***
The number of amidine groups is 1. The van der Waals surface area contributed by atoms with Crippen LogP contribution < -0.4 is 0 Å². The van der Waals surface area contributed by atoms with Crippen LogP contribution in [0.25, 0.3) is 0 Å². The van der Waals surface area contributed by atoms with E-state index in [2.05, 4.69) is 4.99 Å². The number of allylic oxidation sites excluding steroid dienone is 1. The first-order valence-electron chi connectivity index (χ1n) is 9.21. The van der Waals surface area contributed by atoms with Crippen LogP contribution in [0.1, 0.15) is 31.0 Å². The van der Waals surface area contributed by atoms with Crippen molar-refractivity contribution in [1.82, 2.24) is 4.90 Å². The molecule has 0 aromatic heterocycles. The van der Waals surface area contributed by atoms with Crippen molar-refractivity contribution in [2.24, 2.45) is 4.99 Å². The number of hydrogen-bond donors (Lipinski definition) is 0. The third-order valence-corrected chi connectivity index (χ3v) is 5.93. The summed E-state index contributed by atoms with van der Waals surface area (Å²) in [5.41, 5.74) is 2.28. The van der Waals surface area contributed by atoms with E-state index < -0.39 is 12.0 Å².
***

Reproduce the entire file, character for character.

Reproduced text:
The number of amidine groups is 1. The van der Waals surface area contributed by atoms with Crippen LogP contribution < -0.4 is 0 Å². The van der Waals surface area contributed by atoms with Crippen LogP contribution in [0.25, 0.3) is 0 Å². The van der Waals surface area contributed by atoms with E-state index in [2.05, 4.69) is 4.99 Å². The number of allylic oxidation sites excluding steroid dienone is 1. The first-order valence-electron chi connectivity index (χ1n) is 9.21. The van der Waals surface area contributed by atoms with Crippen LogP contribution in [0.1, 0.15) is 31.0 Å². The van der Waals surface area contributed by atoms with Crippen molar-refractivity contribution in [1.82, 2.24) is 4.90 Å². The molecule has 0 aromatic heterocycles. The van der Waals surface area contributed by atoms with Crippen molar-refractivity contribution in [2.24, 2.45) is 4.99 Å². The number of hydrogen-bond donors (Lipinski definition) is 0. The third-order valence-corrected chi connectivity index (χ3v) is 5.93. The summed E-state index contributed by atoms with van der Waals surface area (Å²) in [5.41, 5.74) is 2.28. The van der Waals surface area contributed by atoms with E-state index < -0.39 is 12.0 Å².